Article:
Sémillon has never been one of my favorite wines. The bottles from local wineries in Eastern Washington found in my parents’ fridge, half consumed and corked, were too sweet, and basically icky. So I’ve assiduously steered clear of the stuff for most of my adult life and proudly displayed my disdain to demonstrate my own half-baked brand of wine snobbism. And there’s support for my contempt: It doesn’t take much research on the web to find the word sémillon paired with unfashionable and unpopular. That was then. 

Jump forward to two years ago: On a visit to a friend in Walla Walla who works a few hours a week at the Amavi Cellars tasting room, we sipped our way through a tasting flight that included the winery’s Walla Walla Valley Sémillon. OMG. I’ll spare you any attempt at sophisticated wine vocabulary, but suffice it to say I bought as much of the dry, elegant wine as I could afford. And now there’s a new release from Amavi—top rated in this year’s list of 100 Washington wines. As critic Sean P. Sullivan writes, sémillon may be a forgotten grape, but it grows well in Walla Walla’s rich, loamy soils, warm days, and cool nights. Give it a try. It might change your life.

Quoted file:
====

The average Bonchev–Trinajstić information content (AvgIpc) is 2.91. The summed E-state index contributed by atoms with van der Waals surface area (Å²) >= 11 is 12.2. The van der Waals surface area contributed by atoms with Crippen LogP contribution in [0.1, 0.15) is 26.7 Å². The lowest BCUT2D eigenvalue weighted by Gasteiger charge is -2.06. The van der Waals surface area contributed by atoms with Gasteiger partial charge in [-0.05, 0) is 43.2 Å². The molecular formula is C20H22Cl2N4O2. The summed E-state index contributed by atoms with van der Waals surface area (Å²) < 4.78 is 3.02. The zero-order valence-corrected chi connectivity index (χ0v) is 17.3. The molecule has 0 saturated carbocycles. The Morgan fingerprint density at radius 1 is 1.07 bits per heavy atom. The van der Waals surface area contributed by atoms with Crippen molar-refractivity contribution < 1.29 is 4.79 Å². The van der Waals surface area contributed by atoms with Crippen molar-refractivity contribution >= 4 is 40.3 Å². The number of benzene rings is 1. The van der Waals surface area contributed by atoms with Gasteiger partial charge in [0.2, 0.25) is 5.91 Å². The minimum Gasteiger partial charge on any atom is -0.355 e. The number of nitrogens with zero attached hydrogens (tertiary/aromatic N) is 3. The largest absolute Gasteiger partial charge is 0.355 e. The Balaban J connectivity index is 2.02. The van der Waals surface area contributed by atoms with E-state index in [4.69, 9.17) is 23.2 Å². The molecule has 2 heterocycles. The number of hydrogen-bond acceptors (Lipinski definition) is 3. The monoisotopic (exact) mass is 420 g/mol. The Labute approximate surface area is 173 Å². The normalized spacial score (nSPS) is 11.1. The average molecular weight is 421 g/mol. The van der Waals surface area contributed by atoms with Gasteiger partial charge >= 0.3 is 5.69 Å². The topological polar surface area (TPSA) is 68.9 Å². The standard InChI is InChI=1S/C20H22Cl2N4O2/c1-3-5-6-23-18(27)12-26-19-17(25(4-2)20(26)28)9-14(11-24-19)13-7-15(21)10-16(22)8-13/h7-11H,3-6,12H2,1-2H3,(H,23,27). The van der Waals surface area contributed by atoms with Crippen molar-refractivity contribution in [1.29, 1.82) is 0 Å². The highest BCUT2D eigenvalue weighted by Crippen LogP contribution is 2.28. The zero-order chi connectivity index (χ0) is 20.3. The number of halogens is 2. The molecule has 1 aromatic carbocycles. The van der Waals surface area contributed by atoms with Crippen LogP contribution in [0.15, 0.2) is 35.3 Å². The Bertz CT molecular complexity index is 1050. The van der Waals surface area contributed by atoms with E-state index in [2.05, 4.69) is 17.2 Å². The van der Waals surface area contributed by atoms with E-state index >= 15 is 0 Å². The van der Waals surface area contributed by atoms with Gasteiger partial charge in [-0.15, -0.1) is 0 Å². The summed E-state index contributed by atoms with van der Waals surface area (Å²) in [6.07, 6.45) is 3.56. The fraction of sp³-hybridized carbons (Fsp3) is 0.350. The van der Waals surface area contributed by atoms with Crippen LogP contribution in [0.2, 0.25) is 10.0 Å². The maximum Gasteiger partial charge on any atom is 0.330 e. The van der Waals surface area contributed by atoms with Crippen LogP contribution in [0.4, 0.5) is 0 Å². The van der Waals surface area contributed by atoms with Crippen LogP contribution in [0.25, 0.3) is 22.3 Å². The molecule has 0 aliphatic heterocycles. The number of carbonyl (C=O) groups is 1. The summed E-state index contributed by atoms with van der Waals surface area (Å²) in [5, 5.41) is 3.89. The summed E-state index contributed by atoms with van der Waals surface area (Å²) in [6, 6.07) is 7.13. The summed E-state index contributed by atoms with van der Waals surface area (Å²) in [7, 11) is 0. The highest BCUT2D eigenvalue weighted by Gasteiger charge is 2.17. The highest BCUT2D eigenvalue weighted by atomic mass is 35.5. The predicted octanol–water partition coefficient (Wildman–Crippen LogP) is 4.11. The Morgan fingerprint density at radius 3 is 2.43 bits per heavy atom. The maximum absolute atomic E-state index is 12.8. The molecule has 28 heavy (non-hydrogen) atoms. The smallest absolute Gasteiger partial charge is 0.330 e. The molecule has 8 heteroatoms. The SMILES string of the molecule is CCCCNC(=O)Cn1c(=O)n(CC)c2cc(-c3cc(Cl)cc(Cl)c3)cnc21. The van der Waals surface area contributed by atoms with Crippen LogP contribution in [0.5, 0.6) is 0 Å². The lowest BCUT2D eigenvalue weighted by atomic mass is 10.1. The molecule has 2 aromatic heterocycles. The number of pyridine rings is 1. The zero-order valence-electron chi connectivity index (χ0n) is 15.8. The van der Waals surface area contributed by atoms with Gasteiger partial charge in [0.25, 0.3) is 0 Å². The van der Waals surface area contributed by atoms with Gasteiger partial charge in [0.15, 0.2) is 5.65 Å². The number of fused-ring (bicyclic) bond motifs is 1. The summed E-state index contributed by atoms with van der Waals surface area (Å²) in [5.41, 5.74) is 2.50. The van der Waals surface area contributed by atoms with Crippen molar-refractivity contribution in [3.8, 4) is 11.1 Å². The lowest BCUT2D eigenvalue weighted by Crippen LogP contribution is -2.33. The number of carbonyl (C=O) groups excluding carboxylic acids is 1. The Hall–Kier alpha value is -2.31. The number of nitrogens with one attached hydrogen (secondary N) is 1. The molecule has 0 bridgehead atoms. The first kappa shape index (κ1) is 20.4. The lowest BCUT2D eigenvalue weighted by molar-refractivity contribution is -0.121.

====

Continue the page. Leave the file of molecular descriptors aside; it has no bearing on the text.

Given the dominance of big-ass cabs produced from Washington AVAs, a sémillon would have had a tougher time cracking the top 100 in past years, when Sean did a straight numeric ranking to determine the best, many of which were bold, boozy reds—wines that might be awesome to drink as stand alones, but are less favorable for washing down your dinner on a weeknight. We’ve revamped our approach this year to reach deeper into the increasing range and excellence of our regional wines. The best part is there are wines for every taste, every occasion, and every budget. You’ll find rieslings or syrahs, wines to go with food, red blends and white, and drinkable weekday wines. 

And we’ve made it easy to sample the top wines in situ. Our travel editor, Allison Williams, put together five wine road trips around the state with recommendations for tasting rooms, places to stay, and places to eat, from Woodinville to Walla Walla. 

This entire issue, in fact, celebrates the bounty and beauty of the Northwest. An excerpt from Langdon Cook’s forthcoming book, The Mushroom Hunters, tells the little-known story of Jeremy Faber, the forager who supplies our locavoracious restaurants with wild mushrooms, ferns, and flowers. David Laskin, following the trail of the Nez Perce tribe in Idaho and Montana, exquisitely renders the rolling camas meadows and dappled woodlands that served as the setting for a tragic chapter in the tribe’s history. And right here in the city, arts editor Laura Dannen enumerates all the abundant offerings of the fall culture calendar. What a month.

 

Published: September 2013

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